Obrazy na stronie

To ransom her beloved boy; 1
His mother sues, but all in vain, -
He ne'er will leave his chains again.
Even should they take his chains away,
The little captive still would stay.
“ If this,” he cries, “a bondage be,
Oh, who could wish for liberty?”

And then the dewy cordial gives
To every thirsty plant that lives.
The vapors, which at evening weep,
Are beverage to the swelling deep;
And when the rosy sun appears,
He drinks the ocean's misty tears.
The moon too quaffs her paly stream
Of lustre, from the solar beam.
Then, hence with all your sober thinking!
Since Nature's holy law is drinking;
I 'll make the laws of nature mine,
And pledge the universe in wine.

ODE XXII. THE Phrygian rock, that braves the storm, Was once a weeping matron's form;8 And Progne, hapless, frantic maid, Is now a swallow in the shade. Oh! that a mirror's form were mine, That I might catch that smile divine; And like my own fond fancy be, Reflecting thee, and only thee;

OBSERVE when mother earth is dry,
She drinks the droppings of the sky;

1 His mother comes, with many a toy,

Io ransom her beloved boy, etc. In the first idyl of Moschus, Venus thus proclaims the reward for her fugitive child :

ο μανιτάς γέρας εξει, μισθος του, το φίλαμα το Κύπριδος» ήν δ', αγάγης ου γυμνόν το φίλαμα, το δ', ξένε, και πλέον

εξεις. . On him, who the haunts of my Cupid can show, A kiss of the tenderest stamp I 'll bestow; But he, who can bring back the urchin in chains, Shall receive even something more sweet for his

pains. Subjoined to this ode, we find in the Vatican MS. the following lines, which appear to me to boast as little sense as metre, and which are most probably the interpolation of the transcriber:

ήδυμελής 'Ανακρέων
ήδυμελής δε Σάπφω
πινδαρικόν το δέ μοι μέλος
συγκεράσας τις εγχέοι
τα τρία ταύτα


δόκει και Διόνυσος είσελθών και Παφίη παράχροος

και αυτός "Έρως καν επίειν. 2 Those critics who have endeavored to throw the chains of precision over the spirit of this beautiful trifle, require too much from Anacreontic philosophy. Among others, Gail very sapiently thinks that the poet uses the epithet μελαίνη, , because black earth absorbs moisture more quickly than any other; and accordingly he indulges us with an experimental disquisition on the subject: - See Gail's Notes.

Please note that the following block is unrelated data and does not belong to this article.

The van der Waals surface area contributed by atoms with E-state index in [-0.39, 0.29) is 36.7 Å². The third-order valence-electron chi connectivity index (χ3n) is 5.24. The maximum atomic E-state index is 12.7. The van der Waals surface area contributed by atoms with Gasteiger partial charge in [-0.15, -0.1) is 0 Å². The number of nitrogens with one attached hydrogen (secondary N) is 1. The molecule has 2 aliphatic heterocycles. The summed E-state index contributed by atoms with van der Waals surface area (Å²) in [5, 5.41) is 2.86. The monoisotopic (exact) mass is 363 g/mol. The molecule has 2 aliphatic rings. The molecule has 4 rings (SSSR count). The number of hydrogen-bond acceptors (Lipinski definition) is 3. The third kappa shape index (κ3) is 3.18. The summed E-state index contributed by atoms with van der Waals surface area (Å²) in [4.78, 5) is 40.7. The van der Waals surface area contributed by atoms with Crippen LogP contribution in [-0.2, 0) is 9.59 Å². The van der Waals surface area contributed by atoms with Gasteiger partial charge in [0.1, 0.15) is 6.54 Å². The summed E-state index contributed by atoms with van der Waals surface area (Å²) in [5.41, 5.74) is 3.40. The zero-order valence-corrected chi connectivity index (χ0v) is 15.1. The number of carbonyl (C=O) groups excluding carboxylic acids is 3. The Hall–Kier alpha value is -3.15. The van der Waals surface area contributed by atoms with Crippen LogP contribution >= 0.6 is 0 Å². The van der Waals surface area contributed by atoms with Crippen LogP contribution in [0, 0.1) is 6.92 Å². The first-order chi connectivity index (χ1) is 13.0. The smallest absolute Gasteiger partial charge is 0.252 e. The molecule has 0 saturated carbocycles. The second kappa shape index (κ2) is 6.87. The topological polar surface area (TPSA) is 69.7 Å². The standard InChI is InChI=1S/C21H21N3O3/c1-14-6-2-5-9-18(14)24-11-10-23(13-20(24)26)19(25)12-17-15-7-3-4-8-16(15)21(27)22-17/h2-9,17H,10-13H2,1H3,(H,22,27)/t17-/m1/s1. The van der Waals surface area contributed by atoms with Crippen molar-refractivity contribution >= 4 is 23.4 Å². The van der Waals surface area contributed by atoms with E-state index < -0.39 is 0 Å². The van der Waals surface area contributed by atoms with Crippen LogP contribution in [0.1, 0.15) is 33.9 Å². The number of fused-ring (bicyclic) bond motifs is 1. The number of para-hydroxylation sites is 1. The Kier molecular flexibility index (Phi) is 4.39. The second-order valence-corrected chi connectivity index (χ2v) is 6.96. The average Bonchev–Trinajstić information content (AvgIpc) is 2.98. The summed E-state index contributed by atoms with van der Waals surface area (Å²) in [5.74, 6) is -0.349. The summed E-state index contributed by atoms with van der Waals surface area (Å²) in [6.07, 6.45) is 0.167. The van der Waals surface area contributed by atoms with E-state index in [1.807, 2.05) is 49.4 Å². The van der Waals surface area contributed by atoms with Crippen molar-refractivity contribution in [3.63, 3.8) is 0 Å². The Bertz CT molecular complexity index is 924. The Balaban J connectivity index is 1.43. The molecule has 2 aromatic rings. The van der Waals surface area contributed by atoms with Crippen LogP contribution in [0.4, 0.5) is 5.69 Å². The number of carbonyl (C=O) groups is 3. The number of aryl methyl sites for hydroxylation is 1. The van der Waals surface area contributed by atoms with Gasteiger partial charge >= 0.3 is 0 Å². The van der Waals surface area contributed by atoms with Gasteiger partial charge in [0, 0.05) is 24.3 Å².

One of the Capilupi has imitated this ode, in an epitaph on a drunkard: – Dum vixi sine fine bibi, sic imbrifer arcus

sic tellus pluvias sole perusta bibit. Sic bibit assiduè fontes et flumina Pontus,

sic semper sitiens Sol maris haurit aquas. Ne te igitur jactes plus me, Silene, bibisse ; et mihi da victas tu quoque, Bacche, manus.

While life was mine, the little hour

In drinking still unvaried flew;
I drank as earth imbibes the shower,

Or as the rainbow drinks the dew;
As ocean quaffs the rivers up,

Or flushing sun inhales the sea :
Silenus trembled at my cup,

And Bacchus was outdone by me!

I cannot omit citing those remarkable lines of Shakspeare, where the thoughts of the ode before us are preserved with such striking similitude:

“I'll example you with thievery. The sun 's a thief, and with his great attraction Robs the vast sea. The moon 's an arrant thief, And her pale fire she snatches from the sun. The sea 's a thief, whose liquid surge resolves The mounds into salt tears. The earth 's a thief, That feeds, and breeds by a composture stolen From general excrements.

Timon of Athens," act iv. sc. 3. 3 a weeping matron's form. Niobe. Ogilvie, in his “Essay on the Lyric Poetry of the Ancients,” in remarking upon the Odes of Anacreon, says, “In some of his pieces there is exuberance and even wildness of imagination ; in that particularly, which is addressed to a young girl, where he wishes alternately to be transformed to a mirror, a coat, a stream, a bracelet, and a pair of shoes, for the different purposes which he recites; this is mere sport and wantonness.

It is the wantonness, however, of a very graceful Muse ; ludit amabiliter. The compliment of this ode is exquisitely delicate, and so singular for the period in which Anacreon lived, when the scale of love had not yet been graduated into all its little progressive refinements, that if we were inclined to question the authenticity of the poem, we should find a much more plausible argument in the features of modern gallantry which it bears, than in any of those fastidious conjectures upon which some commentators have presumed so far. Degen thinks it spurious, and De Pauw pronounces it to be miserable. Longepierre and Barnes refer us to several imitations of this ode, from which I